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September 2011

Long Beach Water Department - 100 Years of Service


(Dec. 13, 1921) The old way of installing infrastructure underground, before there were mechanical trench diggers or other heavy machinery that could do the job in place of shovels.

For 100 years, the Long Beach Water Department (LBWD) has provided its customers with a reliable and cost-effective supply of drinking water that meets or exceeds the most stringent water quality standards. As it celebrates its Centennial Anniversary, LBWD remains committed to ensuring these standards will continue to be met far into the future.

In 1911, residents in the burgeoning city of Long Beach recognized that demand for water was growing very quickly. Industry had begun to flourish and more and more people were being drawn to the beautiful beach side town. To sustain this growth, Long Beach residents decided the time was right for creating their own municipal water department.


(May 7, 1931) City groundwater well

On June 27, 1911, voters took the first step in making that a reality by approving the purchase of two private water companies which had been serving the city. Three days later, on June 30, the Long Beach City Council passed an emergency ordinance creating the Long Beach Water Department.

Today, LBWD provides water and sewer services to nearly half a million people through 90,000 customer connections and a vast network of approximately 915 miles of water mains and 765 miles of sewer mains.


Filling in water pipe trenches.

During the city's early years, residents relied exclusively on groundwater. Over time it became apparent that if the city wanted to expand and thrive, water from other sources also would be needed. The situation was exacerbated by constant overdrafting of the groundwater basin used by the city. In order to secure a reliable outside source of water, the city in 1931 become one of 13 original member agencies of the Metropolitan Water District of Southern California). Long Beach is Metropolitan's second largest municipal member agency. Metropolitan, which imports supplies from Northern California and the Colorado River, provides slightly more than 40 percent of the city's annual drinking water supply.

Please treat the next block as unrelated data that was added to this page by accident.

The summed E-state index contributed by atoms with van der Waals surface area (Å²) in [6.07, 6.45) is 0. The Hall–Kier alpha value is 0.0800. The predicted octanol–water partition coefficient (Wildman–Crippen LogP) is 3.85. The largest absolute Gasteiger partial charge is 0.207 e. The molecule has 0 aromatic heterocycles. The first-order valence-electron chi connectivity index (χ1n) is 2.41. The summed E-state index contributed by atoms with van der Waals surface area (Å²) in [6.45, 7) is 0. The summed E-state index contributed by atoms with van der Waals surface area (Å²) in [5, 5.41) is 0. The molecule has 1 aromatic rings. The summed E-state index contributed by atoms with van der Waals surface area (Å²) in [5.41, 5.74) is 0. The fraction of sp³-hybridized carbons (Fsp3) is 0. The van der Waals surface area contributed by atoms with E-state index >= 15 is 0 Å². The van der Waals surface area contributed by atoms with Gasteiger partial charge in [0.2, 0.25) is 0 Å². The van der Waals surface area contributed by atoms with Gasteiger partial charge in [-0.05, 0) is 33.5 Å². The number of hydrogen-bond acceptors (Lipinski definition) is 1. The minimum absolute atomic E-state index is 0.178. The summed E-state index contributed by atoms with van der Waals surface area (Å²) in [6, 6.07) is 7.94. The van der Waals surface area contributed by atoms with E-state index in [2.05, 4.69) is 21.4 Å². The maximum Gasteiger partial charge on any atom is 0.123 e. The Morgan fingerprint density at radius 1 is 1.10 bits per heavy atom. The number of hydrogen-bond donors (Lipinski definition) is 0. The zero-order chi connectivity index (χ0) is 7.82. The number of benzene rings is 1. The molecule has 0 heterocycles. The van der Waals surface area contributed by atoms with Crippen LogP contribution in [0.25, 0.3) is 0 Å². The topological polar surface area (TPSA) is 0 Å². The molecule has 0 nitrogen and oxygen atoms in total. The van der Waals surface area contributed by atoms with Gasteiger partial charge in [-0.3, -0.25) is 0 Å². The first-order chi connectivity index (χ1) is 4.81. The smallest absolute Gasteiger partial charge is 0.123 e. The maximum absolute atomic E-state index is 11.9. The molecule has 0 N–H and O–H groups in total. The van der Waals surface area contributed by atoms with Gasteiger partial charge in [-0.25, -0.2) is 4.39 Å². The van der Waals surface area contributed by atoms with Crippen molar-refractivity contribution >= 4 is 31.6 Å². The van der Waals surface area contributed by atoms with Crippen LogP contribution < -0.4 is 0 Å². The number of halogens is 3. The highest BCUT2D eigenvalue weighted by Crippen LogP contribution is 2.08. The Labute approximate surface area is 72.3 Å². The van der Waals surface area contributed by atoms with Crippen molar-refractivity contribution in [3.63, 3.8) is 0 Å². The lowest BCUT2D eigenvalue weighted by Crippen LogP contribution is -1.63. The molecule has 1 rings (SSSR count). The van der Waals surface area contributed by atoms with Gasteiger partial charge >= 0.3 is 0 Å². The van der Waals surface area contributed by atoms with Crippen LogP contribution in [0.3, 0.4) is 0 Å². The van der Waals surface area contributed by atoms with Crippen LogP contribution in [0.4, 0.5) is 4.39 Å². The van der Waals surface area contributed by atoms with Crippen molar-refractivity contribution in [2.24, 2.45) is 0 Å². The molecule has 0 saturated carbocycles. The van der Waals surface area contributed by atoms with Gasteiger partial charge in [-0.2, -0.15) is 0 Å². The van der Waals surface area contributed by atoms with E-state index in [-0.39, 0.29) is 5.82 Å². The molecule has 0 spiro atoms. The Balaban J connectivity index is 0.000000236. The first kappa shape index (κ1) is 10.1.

(Jan. 23, 1951) Long Beach Water District Groundwater Treatment Plant

Over the past 80 years, LBWD and Metropolitan have worked together on many important programs and policies aimed at ensuring water supply reliability for Long Beach and Southern California. A few years ago, LBWD and Metropolitan worked together to build two innovative water supply reliability improvement projects.

The Long Beach and Long Beach-Lakewood Conjunctive Use

Poster detailing the newly constructed Long Beach-Lakewood Conjunctive Use Project
Projects were built to maximize the use of storage space in the Central Basin groundwater aquifer. The projects allow water storage in wet years for use in dry years, enhancing LBWD's ability to deliver water to its customers when they need it most. The projects' flexibility was a great achievement for both LBWD and Metropolitan.


Glass bottles were used to deliver emergency water for various purposes. Today we use plastic bottles.

Sustaining a citywide water conservation ethic is also one of the Water Department's highest priorities. LBWD has offered a variety of programs encouraging its customers to use less water. Several of these were made possible by Metropolitan funding, including rebates for water conservation devices and community grants through Metropolitan's Community Partnering Program.

Metropolitan has also supported LBWD efforts to expand its recycled water infrastructure throughout the city, further strengthening Long Beach's water reliability.


The three agencies partnered in the Long Beach-Lakewood Conjunctive Use Project

To learn more about the Long Beach Water Department's 100-year history or to find out about the department's current and upcoming programs and events, please visit www.lbwater.org.


This newsletter is produced by:
The Metropolitan Water District of Southern California
700 N. Alameda St.
Los Angeles, CA 90012